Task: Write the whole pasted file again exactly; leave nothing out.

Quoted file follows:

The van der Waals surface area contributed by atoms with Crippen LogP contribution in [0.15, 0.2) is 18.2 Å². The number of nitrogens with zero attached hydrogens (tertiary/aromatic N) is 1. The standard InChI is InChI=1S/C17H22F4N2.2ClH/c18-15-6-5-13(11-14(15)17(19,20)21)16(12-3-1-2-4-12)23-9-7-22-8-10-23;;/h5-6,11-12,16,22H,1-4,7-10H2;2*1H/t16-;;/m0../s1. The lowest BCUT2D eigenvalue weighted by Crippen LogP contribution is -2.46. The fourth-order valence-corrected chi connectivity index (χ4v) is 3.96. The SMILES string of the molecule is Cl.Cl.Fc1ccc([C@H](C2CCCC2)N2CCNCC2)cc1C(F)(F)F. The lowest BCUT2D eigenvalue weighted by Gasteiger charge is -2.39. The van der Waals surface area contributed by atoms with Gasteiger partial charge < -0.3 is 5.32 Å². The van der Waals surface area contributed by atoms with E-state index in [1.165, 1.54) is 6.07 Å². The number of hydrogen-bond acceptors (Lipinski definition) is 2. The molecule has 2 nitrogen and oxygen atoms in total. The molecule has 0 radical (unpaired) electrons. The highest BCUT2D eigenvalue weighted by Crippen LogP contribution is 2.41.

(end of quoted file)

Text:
The van der Waals surface area contributed by atoms with Crippen LogP contribution in [0.15, 0.2) is 18.2 Å². The number of nitrogens with zero attached hydrogens (tertiary/aromatic N) is 1. The standard InChI is InChI=1S/C17H22F4N2.2ClH/c18-15-6-5-13(11-14(15)17(19,20)21)16(12-3-1-2-4-12)23-9-7-22-8-10-23;;/h5-6,11-12,16,22H,1-4,7-10H2;2*1H/t16-;;/m0../s1. The lowest BCUT2D eigenvalue weighted by Crippen LogP contribution is -2.46. The fourth-order valence-corrected chi connectivity index (χ4v) is 3.96. The SMILES string of the molecule is Cl.Cl.Fc1ccc([C@H](C2CCCC2)N2CCNCC2)cc1C(F)(F)F. The lowest BCUT2D eigenvalue weighted by Gasteiger charge is -2.39. The van der Waals surface area contributed by atoms with Gasteiger partial charge < -0.3 is 5.32 Å². The van der Waals surface area contributed by atoms with E-state index in [1.165, 1.54) is 6.07 Å². The number of hydrogen-bond acceptors (Lipinski definition) is 2. The molecule has 2 nitrogen and oxygen atoms in total. The molecule has 0 radical (unpaired) electrons. The highest BCUT2D eigenvalue weighted by Crippen LogP contribution is 2.41.